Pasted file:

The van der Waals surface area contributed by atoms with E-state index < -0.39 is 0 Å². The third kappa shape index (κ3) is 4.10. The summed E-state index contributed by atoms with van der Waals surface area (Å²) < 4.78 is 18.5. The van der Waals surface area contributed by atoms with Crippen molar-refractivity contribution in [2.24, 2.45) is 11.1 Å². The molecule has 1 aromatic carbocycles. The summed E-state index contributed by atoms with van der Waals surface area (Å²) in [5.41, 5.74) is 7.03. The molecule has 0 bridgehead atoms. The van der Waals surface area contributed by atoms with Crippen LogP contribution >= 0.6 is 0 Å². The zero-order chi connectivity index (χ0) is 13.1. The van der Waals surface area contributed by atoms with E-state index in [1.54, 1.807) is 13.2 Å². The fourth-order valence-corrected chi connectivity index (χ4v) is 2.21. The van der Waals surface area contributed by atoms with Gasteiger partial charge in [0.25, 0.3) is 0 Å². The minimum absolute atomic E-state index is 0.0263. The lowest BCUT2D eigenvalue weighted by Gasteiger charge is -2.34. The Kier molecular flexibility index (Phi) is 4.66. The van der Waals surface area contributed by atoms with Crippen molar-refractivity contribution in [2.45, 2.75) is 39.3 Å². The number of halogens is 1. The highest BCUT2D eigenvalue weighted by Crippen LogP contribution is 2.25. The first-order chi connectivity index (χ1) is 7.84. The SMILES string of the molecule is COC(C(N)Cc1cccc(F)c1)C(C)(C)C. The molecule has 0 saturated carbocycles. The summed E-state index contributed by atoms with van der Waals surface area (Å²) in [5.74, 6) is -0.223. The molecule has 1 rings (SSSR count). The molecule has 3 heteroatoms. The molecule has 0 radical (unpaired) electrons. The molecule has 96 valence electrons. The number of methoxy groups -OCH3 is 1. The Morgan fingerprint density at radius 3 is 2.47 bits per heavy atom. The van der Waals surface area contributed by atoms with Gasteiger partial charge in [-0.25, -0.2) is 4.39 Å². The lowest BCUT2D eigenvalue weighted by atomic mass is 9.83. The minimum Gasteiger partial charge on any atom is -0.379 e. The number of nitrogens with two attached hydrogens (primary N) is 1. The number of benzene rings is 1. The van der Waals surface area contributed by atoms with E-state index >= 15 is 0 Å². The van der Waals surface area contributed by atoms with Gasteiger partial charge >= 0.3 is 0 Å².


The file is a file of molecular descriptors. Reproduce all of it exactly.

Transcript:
The van der Waals surface area contributed by atoms with E-state index < -0.39 is 0 Å². The third kappa shape index (κ3) is 4.10. The summed E-state index contributed by atoms with van der Waals surface area (Å²) < 4.78 is 18.5. The van der Waals surface area contributed by atoms with Crippen molar-refractivity contribution in [2.24, 2.45) is 11.1 Å². The molecule has 1 aromatic carbocycles. The summed E-state index contributed by atoms with van der Waals surface area (Å²) in [5.41, 5.74) is 7.03. The molecule has 0 bridgehead atoms. The van der Waals surface area contributed by atoms with Crippen LogP contribution >= 0.6 is 0 Å². The zero-order chi connectivity index (χ0) is 13.1. The van der Waals surface area contributed by atoms with E-state index in [1.54, 1.807) is 13.2 Å². The fourth-order valence-corrected chi connectivity index (χ4v) is 2.21. The van der Waals surface area contributed by atoms with Gasteiger partial charge in [0.25, 0.3) is 0 Å². The minimum absolute atomic E-state index is 0.0263. The lowest BCUT2D eigenvalue weighted by Gasteiger charge is -2.34. The Kier molecular flexibility index (Phi) is 4.66. The van der Waals surface area contributed by atoms with Crippen molar-refractivity contribution in [2.45, 2.75) is 39.3 Å². The number of halogens is 1. The highest BCUT2D eigenvalue weighted by Crippen LogP contribution is 2.25. The first-order chi connectivity index (χ1) is 7.84. The SMILES string of the molecule is COC(C(N)Cc1cccc(F)c1)C(C)(C)C. The molecule has 0 saturated carbocycles. The summed E-state index contributed by atoms with van der Waals surface area (Å²) in [5.74, 6) is -0.223. The molecule has 1 rings (SSSR count). The molecule has 3 heteroatoms. The molecule has 0 radical (unpaired) electrons. The molecule has 96 valence electrons. The number of methoxy groups -OCH3 is 1. The Morgan fingerprint density at radius 3 is 2.47 bits per heavy atom. The van der Waals surface area contributed by atoms with Gasteiger partial charge in [-0.25, -0.2) is 4.39 Å². The lowest BCUT2D eigenvalue weighted by atomic mass is 9.83. The minimum Gasteiger partial charge on any atom is -0.379 e. The number of nitrogens with two attached hydrogens (primary N) is 1. The number of benzene rings is 1. The van der Waals surface area contributed by atoms with E-state index >= 15 is 0 Å². The van der Waals surface area contributed by atoms with Gasteiger partial charge >= 0.3 is 0 Å².